Grooves, located on the corner of Market Street and the Octavia Street onramp in San Francisco, is a RECORD STORE.
If you’re a record collector, you know what a good record store smells like. It’s a subtle perfume made up of the scent of vinyl, cardboard, wooden shelves and the perspiration of record collectors, equal parts desperation and exhilaration. With the advent of CDs, that familiar scent has been diluted by the antiseptic tang of plastic and the clacking of CD containers, a sound that often overrides the background music a good record store plays over their sound system: tunes old and new, programmed to soothe the soul and pique the curiosity of serious listeners.
The large windows are hung with a rainbow curtain made of colored vinyl and, once you walk inside, you’re surrounded by posters, photos, handbills, turntables, school lunchboxes, music books, sheet music, and LPs and 45s – real records - all exuding that blissful Record Store Smell. Grooves was founded by the recently deceased Ray Anderson, a vinyl junkie, nightclub owner and one of the original projectionists for Holy See, the company that helped initiate the light shows that added an important visual element to rock concerts of the 60s and early 70s, creating eye candy for fans of the Grateful Dead, Big Brother and the Holding Company, Jefferson Airplane and Sopwith Camel.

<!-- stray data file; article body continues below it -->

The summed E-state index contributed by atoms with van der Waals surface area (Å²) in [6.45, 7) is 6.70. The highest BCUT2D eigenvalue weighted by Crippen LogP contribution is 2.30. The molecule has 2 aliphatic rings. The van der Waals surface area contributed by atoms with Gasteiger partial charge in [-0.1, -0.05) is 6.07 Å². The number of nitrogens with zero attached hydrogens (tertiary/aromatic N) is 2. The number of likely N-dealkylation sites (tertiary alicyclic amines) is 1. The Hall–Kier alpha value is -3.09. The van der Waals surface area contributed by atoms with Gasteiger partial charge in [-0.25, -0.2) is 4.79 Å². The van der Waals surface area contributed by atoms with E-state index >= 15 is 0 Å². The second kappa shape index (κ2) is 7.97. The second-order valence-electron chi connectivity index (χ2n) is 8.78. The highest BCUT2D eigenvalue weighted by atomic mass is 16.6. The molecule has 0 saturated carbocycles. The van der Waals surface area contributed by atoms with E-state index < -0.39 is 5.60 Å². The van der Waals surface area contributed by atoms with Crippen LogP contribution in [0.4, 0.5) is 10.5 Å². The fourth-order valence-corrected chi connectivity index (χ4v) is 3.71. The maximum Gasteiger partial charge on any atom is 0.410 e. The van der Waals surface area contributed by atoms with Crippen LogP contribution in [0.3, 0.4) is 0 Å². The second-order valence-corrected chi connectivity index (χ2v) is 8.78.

The bins are full of LPs, old and new, most in great condition. Anderson’s daughter Sunny, and his son-in-law Kevin, follow the Grooves tradition by keeping prices reasonable, even for rare titles. Rock, jazz, classical, easy listening, Broadway shows, country, punk, comedy, blues, soundtracks, spoken word, international, and any odd and unusual genre you can think of, cram the bins and the boxes under the bins. With the exception of new records by local artists, everything in the store is vintage, harking back to the heyday of vinyl and AM radio. If you’re a serious record collector, Grooves should be your first stop on any tour of San Francisco.